Below is an article from the Chicago Sun-Times, with my comments following:
Keep My God Out of Your Politics
by Andrew Greeley, Chicago Sun-Times, 1-2-08
The United States is not and has never been a Protestant nation or a Christian nation, despite some of the claims made in the course of our history by Protestants ignorant of the Constitution and the Bill of Rights. The identification of their campaigns with Christianity (in one form or another) is a form of idolatry because it equates a political program with the sacred. Thus, both the Mormon and the Baptist minister candidates equate their version of Christianity with a conservative Republican perspective. That excludes secularists, agnostics, atheists, Jews and Catholics (and Mormons too) from the discussion. It also in effect establishes a religious requirement for political office. The secularists, agnostics and atheists are screaming bloody murder. Catholics find such arguments distasteful and generally stay out of them. Yet some of us, having been called idolaters often, don’t like it when we see faith reduced to a partisan political program and candidates assuring us that God is on their side. Much less are we enthused by a claim that God and his angels are supporting a certain candidate. Can a Catholic vote for a Mormon or a Baptist minister for president? There is nothing in canon law to prohibit such votes. Whether they would is another question altogether. Having lived for seven disastrous years with a president who assumes that he has immediate access to the deity, many of us would be uneasy about politics reinforced by religious self-righteousness.
Quoted from “The Media Roundup”, an electronic newsletter published by The Interfaith Alliance Foundation, 1/7/08.
Some comments on this article:
In the article’s first sentence, the writer is both right and wrong, in my opinion. He is right in saying “The United States is not and has never been a Protestant nation or a Christian nation” in that the Constitution clearly forbids the establishment of an official state religion. “Religion” in the 1700s referred to what we call today a “denomination” so the Constitution was saying in effect that no Christian denomination is to be the official state religion: not Catholic, not Anglican, not Presbyterian, not Lutheran.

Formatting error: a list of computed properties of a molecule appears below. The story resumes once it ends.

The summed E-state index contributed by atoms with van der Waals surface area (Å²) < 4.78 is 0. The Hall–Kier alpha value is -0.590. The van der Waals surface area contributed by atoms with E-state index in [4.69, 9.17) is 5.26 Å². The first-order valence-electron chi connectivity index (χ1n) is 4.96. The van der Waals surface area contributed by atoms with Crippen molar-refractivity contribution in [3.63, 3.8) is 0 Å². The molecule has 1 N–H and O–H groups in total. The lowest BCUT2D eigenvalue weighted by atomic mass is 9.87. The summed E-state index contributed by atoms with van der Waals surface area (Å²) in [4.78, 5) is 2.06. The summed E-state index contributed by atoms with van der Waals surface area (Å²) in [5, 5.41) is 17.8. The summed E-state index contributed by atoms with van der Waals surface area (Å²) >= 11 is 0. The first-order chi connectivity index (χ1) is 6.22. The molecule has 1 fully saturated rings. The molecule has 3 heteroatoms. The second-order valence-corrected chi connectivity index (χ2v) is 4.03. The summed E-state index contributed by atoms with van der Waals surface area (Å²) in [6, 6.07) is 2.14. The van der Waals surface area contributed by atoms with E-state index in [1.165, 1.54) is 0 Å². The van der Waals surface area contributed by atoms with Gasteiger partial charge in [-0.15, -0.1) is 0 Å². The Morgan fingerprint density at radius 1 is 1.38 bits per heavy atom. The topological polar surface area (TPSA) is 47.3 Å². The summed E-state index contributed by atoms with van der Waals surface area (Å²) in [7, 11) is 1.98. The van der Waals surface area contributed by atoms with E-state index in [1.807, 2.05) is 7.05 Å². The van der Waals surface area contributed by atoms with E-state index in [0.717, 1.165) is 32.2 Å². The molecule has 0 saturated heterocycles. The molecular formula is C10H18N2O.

The writer of the article is wrong in that at the time of the American Revolution and for many years thereafter, the nation’s population was overwhelmingly Christian, and mostly Protestant. As more Roman Catholics immigrated to the U.S., Protestants as a percent of the population shrank, but the nation was, and is still is, overwhelmingly Christian.
Because of the forethought of the Founding Fathers, people are free to practice any religion and worship as they want. Jewish people, while discriminated against in many ways, were still free to worship, and did so freely, with no governmental interference. Other religions were established in this country, and were free to worship (such as Mormons, Jehovah Witnesses, and Christian Science).
While I have a problem with much of what the writer of this article said, the only other one I’ll comment on is his statement that “The identification of their campaigns with Christianity (in one form or another) is a form of idolatry.” As I’ve mentioned before, all people vote their values, whether they be secularists, agnostics, atheists, Jews, Catholics, Mormons, conservative Protestants, or liberal Protestants. Any person’s values are informed by their background: often their religious background and beliefs, sometimes cultural (with culture often heavily influenced by that society’s religion – such as in Islamic countries), occasionally ethnic, often their education, and generally by life experiences and upbringing. So of course a voter is going to look at a candidate’s values and the source of those values. So saying that voters looking at a candidate’s religious beliefs is idolatry is ludicrous and shows a gross intolerance for conservative Christians who take their religious beliefs and values seriously.
I’m not saying there should be some sort of religious litmus test, but I do believe that voters have the right and duty to understand each candidate: his or her values, beliefs, policies, voting record, education, experience, and other qualifications. While I admire Rudy in many ways, for example, his personal life is a disgrace, and I wouldn’t vote for him because I question his ethics, morals, and judgment. If he takes marriage vows made before God so lightly, how would he honor the oath of office?